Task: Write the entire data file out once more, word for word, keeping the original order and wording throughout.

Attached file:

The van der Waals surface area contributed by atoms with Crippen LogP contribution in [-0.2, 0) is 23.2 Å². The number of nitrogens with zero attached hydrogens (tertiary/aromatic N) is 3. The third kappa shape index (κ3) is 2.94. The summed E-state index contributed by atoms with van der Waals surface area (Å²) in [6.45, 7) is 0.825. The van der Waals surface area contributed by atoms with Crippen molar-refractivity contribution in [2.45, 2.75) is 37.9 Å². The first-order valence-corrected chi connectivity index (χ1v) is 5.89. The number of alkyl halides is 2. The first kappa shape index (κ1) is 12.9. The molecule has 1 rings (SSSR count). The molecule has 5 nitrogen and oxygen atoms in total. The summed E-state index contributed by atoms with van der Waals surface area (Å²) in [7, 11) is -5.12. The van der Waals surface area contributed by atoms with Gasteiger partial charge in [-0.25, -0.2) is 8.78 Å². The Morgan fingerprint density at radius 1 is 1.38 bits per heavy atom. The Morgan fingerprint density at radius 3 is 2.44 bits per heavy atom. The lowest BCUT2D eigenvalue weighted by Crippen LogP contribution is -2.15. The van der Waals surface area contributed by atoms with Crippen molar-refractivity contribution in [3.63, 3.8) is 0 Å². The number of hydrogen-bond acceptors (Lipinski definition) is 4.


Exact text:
The van der Waals surface area contributed by atoms with Crippen LogP contribution in [-0.2, 0) is 23.2 Å². The number of nitrogens with zero attached hydrogens (tertiary/aromatic N) is 3. The third kappa shape index (κ3) is 2.94. The summed E-state index contributed by atoms with van der Waals surface area (Å²) in [6.45, 7) is 0.825. The van der Waals surface area contributed by atoms with Crippen molar-refractivity contribution in [2.45, 2.75) is 37.9 Å². The first-order valence-corrected chi connectivity index (χ1v) is 5.89. The number of alkyl halides is 2. The first kappa shape index (κ1) is 12.9. The molecule has 1 rings (SSSR count). The molecule has 5 nitrogen and oxygen atoms in total. The summed E-state index contributed by atoms with van der Waals surface area (Å²) in [7, 11) is -5.12. The van der Waals surface area contributed by atoms with Gasteiger partial charge in [-0.25, -0.2) is 8.78 Å². The Morgan fingerprint density at radius 1 is 1.38 bits per heavy atom. The Morgan fingerprint density at radius 3 is 2.44 bits per heavy atom. The lowest BCUT2D eigenvalue weighted by Crippen LogP contribution is -2.15. The van der Waals surface area contributed by atoms with Crippen molar-refractivity contribution in [3.63, 3.8) is 0 Å². The number of hydrogen-bond acceptors (Lipinski definition) is 4.